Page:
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Shiner Bock Beer Bread

by on May 28, 2011 · 6 comments

When Austin got its first Salt Grass Steak House, Todd and I would drive almost an hour to get there, then sit around in the packed lobby listening to cowboy music and chatter from the (always full) bar while waiting to eat. These days I can barely deal with waiting 30 minutes, but back then it all seemed worth it when the reward was prime rib. And in some ways, maybe the wait made the food taste better? I don’t know, but by the time we got to the table, Salt Grass’s Shiner Bock Beer Bread and the fresh honey butter they served with it tasted really good. For the past 10 years I’ve been meaning to try the Copy Kat version, and I finally got around to it last night.

Shiner Bock Beer Bread

The original Copy Kat version of Shiner Bock Bread makes 4 loaves, but I halved the recipe to make only two and used quick rising yeast which meant changing the whole technique. From start to finish it took about an hour and 45 minutes, and the two loaves were perfect. Todd liked the flavor of the homemade bread better what he remembered from the restaurant, but I think it’s because he’s grown more accustomed to whole wheat. I liked it too, but a lot of that had to do with the pride of being the one who made it.

Here’s the original Copy Kat version of Shiner Bock Bread from Copy Kat Recipes, should you wish to make it with regular yeast.

Here’s how I made it using the quick rising yeast.

Shiner Bock Beer Bread

1 teaspoon quick rising yeast
2 cups (9 oz) white whole wheat flour or use half white, half whole wheat to weigh 9 oz
¼ teaspoon salt
2 tablespoons hot water
2 tablespoons honey
2 tablespoons vegetable oil
3/4 cup Shiner, flat**

In the bowl of a stand mixer with the dough hook attached, mix together the yeast, flour and salt. Add the hot water, oil, and honey and give the mixture a quick stir, then add the beer and stir until mixed. At this point, dough should be very soft and sticky, so go ahead and add the remaining flour. If it’s not soft and sticky but seems rather dry, do not add the extra flour. Knead the bread for about 5 minutes using the dough hook attachment. If you’re making the bread by hand, knead for a good 10 minutes. It should go from being slightly soft and sticky to smooth and elastic. Place dough in a lightly oiled bowl and cover with plastic until it doubles in size (30 minutes if using quick rising yeast)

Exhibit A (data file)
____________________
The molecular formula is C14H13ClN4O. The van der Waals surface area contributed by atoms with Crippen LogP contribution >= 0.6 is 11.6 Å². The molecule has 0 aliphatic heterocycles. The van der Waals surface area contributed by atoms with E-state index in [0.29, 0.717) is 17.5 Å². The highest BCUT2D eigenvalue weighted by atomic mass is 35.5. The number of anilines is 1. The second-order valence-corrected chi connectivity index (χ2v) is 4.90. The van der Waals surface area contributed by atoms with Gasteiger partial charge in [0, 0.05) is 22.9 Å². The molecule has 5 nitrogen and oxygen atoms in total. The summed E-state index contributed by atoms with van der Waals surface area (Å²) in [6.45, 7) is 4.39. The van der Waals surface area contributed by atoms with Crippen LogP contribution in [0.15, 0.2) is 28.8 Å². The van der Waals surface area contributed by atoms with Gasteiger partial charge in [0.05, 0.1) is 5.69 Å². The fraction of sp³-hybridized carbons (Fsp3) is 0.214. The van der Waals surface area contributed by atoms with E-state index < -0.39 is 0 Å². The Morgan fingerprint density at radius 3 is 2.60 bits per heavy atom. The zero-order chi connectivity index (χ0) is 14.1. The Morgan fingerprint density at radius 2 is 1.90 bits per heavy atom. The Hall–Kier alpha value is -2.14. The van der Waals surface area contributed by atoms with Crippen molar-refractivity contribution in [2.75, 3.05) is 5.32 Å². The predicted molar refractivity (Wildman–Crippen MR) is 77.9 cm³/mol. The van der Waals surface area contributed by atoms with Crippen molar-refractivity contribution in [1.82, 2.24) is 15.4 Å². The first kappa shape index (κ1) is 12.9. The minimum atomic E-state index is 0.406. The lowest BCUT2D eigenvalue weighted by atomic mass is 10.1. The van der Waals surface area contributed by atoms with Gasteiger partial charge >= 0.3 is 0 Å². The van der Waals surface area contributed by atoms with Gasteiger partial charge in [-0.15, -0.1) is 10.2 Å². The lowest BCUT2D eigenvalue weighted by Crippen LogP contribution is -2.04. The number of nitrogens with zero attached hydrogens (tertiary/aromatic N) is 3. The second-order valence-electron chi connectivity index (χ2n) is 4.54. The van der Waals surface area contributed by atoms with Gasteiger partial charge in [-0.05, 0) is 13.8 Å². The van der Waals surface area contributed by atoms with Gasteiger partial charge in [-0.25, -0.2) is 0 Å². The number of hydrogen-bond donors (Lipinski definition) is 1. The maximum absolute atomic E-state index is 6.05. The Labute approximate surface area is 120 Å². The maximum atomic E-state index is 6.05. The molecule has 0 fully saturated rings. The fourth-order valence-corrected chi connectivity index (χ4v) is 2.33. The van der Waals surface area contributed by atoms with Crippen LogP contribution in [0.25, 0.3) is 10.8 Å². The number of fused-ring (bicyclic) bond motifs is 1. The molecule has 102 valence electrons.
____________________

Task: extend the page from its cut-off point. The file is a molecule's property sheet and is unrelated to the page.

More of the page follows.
When dough has doubled, punch it down and let it rest for 5 minutes. Divide into two equal parts and shape into round loaves. Place loaves on a parchment lined cookie sheet. Score twice on top of each loaf with a knife two inches apart and about 2 1/2 inches long (I forgot to do this). Cover loosely with plastic wrap until the loaves have double in size (30 minutes if using quick rising yeast)

Bake loaves at 350 degrees F. for 30-35 minutes.  Makes 2 loaves

**I didn’t have time to let the beer sit around and get flat and since it was still too fizzy to measure by volume, I put the mixing bowl on a scale, set the tare to zero and poured out the beer until the scale measured 6 oz.

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Published on May 28, 2011

{ 6 comments… read them below or add one }

Louise May 28, 2011 at 11:32 am

That looks like great bread. In general, I don’t like wheat beers to drink, but that wouldn’t stop me from using it in this bread.

Gloria May 28, 2011 at 12:16 pm

We always have beer around the house due to husband’s “six pack abs” ;) ! This goes on my bread list-I love anything that shovels butter into my mouth!

Sue May 28, 2011 at 1:34 pm

Your bread looks great!! Good bread served before a meal is a huge downfall for me. I love, love, love fresh bread!!!

Jeanette May 28, 2011 at 2:34 pm

love beer bread and love salt grass! i found a great honey butter recipe here:
it reminds me of the salt grass recipe.

Barbara May 29, 2011 at 7:27 am

My son would love this! I have GOT to make more bread!

briarrose May 29, 2011 at 5:38 pm

Gorgeous loaves. :)

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